Chris Martin

Problems with products, part one

You can find this article as a literate Haskell file here.

Where we see a type parameter to the right of a function arrow (or with no arrow at all, since a is isomorphic to () -> a), we have a covariant functor (or simply, "functor").

newtype Decode k v a = Decode{ decode :: Map k v -> a }

Covariant functors quite often admit an applicative aspect that allows us to build up larger stuff within the type parameter.

(★) :: Decode k v a -> Decode k v b -> Decode k v (a, b)
at :: Ord k => k -> Decode k Char Char
at k = Decode (Map.findWithDefault '\0' k)
abc :: Map Int Char
abc = [(1, 'a'), (2, 'b'), (3, 'c')]
(abc & decode (at 1 ★ at 2))  ==  ('a', 'b')

To define (★) is left as an exercise for the reader; it is a good exercise for anyone who does not already immediately know how. The particularly Haskell-savvy, however, will likely choose to use a derived Applicative instance.

deriving newtype instance Functor (Decode k v)
deriving newtype instance Applicative (Decode k v)
(★) = liftA2 (,)

The two-tuple only takes us so far, and sooner or later (but probably sooner, if we're not just playing around) we'll want to start working with larger products. More than two things. (★) can be nested. (I knew this ahead of time, which is why I named it as an infix operator.)

(abc & decode (at 1 ★ at 2))           ==  ('a', 'b')
(abc & decode ((at 1 ★ at 2) ★ at 3))  ==  (('a', 'b'), 'c')
(abc & decode (at 1 ★ (at 2 ★ at 3)))  ==  ('a', ('b', 'c'))

This, of course, sucks, because nobody wants nested tuples like that. You want a three-tuple, right? Thus enters the real clever trick of the Applicative class.

(abc & decode (pure (,,) <*> at 1 <*> at 2 <*> at 3))
    == ('a', 'b', 'c')

Better than tuples, even, we can use types that are more meaningful to us.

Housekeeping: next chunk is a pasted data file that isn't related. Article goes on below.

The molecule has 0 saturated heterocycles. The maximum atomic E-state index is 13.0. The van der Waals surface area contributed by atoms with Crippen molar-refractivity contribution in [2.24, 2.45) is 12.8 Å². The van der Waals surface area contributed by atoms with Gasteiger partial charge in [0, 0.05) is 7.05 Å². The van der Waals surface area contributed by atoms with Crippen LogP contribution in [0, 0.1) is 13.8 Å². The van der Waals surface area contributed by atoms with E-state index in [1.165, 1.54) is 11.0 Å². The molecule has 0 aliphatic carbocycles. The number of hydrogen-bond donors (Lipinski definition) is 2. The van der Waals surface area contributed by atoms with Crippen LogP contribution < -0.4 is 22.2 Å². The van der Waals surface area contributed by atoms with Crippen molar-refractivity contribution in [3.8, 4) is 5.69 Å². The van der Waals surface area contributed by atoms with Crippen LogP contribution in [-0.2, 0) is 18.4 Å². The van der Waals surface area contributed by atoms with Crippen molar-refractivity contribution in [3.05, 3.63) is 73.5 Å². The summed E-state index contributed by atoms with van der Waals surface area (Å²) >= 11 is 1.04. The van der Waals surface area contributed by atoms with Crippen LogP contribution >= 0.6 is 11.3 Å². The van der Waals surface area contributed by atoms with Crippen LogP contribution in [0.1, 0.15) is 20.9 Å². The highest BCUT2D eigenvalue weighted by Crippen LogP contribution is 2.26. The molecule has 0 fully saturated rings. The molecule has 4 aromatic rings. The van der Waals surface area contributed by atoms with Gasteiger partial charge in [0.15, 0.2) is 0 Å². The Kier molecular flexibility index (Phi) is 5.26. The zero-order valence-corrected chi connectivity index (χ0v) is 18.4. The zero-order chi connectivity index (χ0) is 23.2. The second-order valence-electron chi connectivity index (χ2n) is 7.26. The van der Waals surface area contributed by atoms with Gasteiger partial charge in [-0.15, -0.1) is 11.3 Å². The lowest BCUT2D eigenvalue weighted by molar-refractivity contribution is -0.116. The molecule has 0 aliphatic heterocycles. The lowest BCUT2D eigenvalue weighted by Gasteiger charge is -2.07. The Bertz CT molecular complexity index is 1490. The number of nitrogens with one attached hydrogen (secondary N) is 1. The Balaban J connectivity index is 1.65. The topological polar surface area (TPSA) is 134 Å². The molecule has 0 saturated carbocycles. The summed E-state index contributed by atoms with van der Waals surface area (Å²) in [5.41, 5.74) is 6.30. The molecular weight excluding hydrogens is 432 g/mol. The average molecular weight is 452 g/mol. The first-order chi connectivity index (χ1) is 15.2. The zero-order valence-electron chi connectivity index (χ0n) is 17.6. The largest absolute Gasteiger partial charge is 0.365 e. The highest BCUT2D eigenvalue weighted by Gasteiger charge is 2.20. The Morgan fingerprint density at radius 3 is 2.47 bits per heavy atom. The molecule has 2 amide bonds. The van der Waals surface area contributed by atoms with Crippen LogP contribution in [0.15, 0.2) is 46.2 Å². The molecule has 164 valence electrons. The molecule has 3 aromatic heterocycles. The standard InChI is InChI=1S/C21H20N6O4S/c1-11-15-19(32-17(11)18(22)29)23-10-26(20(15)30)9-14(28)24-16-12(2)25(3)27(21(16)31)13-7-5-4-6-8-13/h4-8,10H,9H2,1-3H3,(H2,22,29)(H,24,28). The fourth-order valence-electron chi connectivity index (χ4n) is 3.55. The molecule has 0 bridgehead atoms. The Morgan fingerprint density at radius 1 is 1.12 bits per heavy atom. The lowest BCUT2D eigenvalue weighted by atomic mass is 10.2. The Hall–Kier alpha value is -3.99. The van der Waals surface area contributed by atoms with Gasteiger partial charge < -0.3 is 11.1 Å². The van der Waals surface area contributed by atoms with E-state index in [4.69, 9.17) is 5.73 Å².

data XYZ a = XYZ{ x :: a, y :: a, z :: a } deriving Eq
decodeXYZ :: Decode Int Char (XYZ Char)
decodeXYZ = pure XYZ <*> at 1 <*> at 2 <*> at 3

And we can use do and record sugar to forget about field order.

decodeXYZ' = do x <- at 1; y <- at 2; z <- at 3; pure XYZ{ x, y, z }
decodeXYZ'' = do x <- at 1; z <- at 3; y <- at 2; pure XYZ{ x, y, z }

And it is, I think, fair to call it a trick. Because, for one thing, history implies that this approach wasn't obvious; I've seen nothing predating Applicative Programming with Effects which seems to have started circulating in 2005, the class appears in GHC's base library starting in 2006, and ApplicativeDo doesn't hit the compiler until 2016.

And for another thing, it's sort of weird. Consider the types of the subterms:

pure (,,)                   :: Decode Int Char (Char -> Char -> Char -> (Char, Char, Char))
pure (,,) <*> at 0          :: Decode Int Char (        Char -> Char -> (Char, Char, Char))
pure (,,) <*> at 0 <*> at 1 :: Decode Int Char (                Char -> (Char, Char, Char))

The idea that we have a Decode that represents a parser which produces a result of type Char -> (Char, Char, Char) is, frankly, not even what I'm thinking about when I write an applicative expression. It is only something I think about when I'm explaining why it works. To me this is enough to place any technique squarely in the category of clever trick.